Oil and Geopolitics in the Caspian Sea Region

By Michael P. Croissant; Bülent Aras | Go to book overview

The West as well as the Caspian states have several competing policy interests in the region, which are difficult if not impossible to reconcile fully: For the world's oil consumers, Caspian oil production offers the prospect of diversifying energy supplies. The global economy is heavily dependent on energy from the volatile Persian Gulf, and that dependence is almost certain to rise in coming years. The consumers' interest in diversifying supply sources would be ill served were Caspian oil brought to world markets through Iran. That would be true no matter what regime ruled in Iran. This abiding geostrategic reality complicates the delicate issue of Western relations with the government of the Islamic Republic of Iran. Furthermore, the West's interest in global energy diversity is of little if any concern to the Caspian states.

Unlike energy diversity, an issue on which the West and the Caspian states share common goals is reinforcing the independence and sovereignty of the Caspian states. That interest is served by providing alternatives to dependence on pipelines via Russia. Besides the political problems, such dependence allows Russian pipeline owners to charge extraordinarily high fees. The solution is multiple energy export routes. This immediately raises the issue of whether to allow pipelines to cross Iran, which would conflict with the energy diversity goal, as well as with the United States' concern about limiting resources available to the Islamic Republic so long as it pursues destabilizing weapons like long-range missiles as well as undermining the Arab-Israeli peace process and sponsoring terrorism.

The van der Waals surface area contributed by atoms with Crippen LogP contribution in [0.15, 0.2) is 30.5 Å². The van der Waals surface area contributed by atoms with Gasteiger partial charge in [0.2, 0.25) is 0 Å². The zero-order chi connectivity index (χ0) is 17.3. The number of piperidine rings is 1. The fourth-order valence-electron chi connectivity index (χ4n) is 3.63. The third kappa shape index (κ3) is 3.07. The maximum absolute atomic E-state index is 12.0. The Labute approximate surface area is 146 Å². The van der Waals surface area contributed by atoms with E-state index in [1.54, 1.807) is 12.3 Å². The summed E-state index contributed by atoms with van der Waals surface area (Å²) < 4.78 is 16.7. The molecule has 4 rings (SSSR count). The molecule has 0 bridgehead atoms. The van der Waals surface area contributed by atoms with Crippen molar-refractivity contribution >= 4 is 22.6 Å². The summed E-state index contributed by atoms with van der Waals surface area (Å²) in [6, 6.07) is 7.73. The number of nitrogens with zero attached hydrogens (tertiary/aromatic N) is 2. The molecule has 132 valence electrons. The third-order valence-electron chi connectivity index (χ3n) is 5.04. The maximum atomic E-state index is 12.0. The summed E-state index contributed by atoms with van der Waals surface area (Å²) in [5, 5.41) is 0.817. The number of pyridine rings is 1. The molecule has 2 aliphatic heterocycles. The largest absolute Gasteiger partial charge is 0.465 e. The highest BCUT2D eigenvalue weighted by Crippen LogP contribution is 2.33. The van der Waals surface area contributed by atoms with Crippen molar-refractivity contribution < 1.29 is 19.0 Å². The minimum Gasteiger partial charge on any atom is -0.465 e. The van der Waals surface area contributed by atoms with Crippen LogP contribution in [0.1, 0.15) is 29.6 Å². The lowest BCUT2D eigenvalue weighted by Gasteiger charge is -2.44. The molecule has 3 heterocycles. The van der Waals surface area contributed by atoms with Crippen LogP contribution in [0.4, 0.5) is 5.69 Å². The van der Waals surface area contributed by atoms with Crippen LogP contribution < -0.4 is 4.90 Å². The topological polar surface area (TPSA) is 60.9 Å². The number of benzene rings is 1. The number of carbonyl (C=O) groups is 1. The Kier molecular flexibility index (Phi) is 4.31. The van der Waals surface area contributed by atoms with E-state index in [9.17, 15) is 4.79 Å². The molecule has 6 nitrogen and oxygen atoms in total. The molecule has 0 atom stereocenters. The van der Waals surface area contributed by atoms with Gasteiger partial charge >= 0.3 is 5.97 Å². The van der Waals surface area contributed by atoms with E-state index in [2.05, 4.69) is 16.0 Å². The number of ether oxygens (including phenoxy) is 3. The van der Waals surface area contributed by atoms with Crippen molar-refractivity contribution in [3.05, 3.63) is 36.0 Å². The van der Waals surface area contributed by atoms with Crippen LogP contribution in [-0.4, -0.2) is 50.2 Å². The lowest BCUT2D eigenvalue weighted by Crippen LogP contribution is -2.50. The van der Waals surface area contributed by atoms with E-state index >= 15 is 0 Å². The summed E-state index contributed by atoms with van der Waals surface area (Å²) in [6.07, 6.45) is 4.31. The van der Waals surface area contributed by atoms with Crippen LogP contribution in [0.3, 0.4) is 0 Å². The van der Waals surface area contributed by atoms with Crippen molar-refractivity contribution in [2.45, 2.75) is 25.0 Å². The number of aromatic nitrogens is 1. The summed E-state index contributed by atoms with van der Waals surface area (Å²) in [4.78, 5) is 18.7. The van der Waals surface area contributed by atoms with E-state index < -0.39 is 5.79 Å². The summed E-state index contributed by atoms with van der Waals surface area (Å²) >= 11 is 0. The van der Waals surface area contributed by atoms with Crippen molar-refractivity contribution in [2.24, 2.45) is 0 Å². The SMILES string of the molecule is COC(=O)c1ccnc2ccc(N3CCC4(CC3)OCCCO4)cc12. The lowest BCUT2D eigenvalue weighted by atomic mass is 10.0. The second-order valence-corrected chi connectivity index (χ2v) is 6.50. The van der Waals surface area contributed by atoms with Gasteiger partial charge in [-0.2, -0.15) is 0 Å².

An even more serious quandary for the West is that the goal of reinforcing Caspian sovereignty may complicate the West's strong interest in a stable and non-hostile Russia, if nationalist sentiment in Russia is inflamed by Western activities in the area. As much as the West would prefer a Russia that accepts fully independent Caspian states, the future of the Caspian matters less to the West than does the future of Russia's nuclear arsenal. On the other hand, if Russia looks set to be hostile to the West, then Western interests may be best served by limiting Russian power, including its influence in the Caspian.

On the same geostrategic level, the West has an interest in helping NATO ally Turkey, both to guarantee its security in a dangerous neighborhood and promote economic development that may undercut radical discontent, especially that feeding the Islamist cause. At the same time, the West has to consider whether support for Turkey affects Russian attitudes on the more vital issue of Russian-Western relations.

Perhaps the greatest policy interest for the Caspian states is to secure oil income soon. There is a real danger that low oil prices and stagnant oil demand—whether due to world recession or to environmental restrictions—will erase the profitability of Caspian oil development. To confront this risk, Caspian governments could adopt one of two major strategies: either help hold down costs or get oil companies to commit so much that they are locked in. The first approach would argue for making do with existing transport facilities by debottlenecking, e.g., expanding capacity of pipelines with extra pumping stations and chemical additives to cut resistance. In this context, it would be quite attractive to swap oil with Iran; Caspian oil fields are closer to Iran's major

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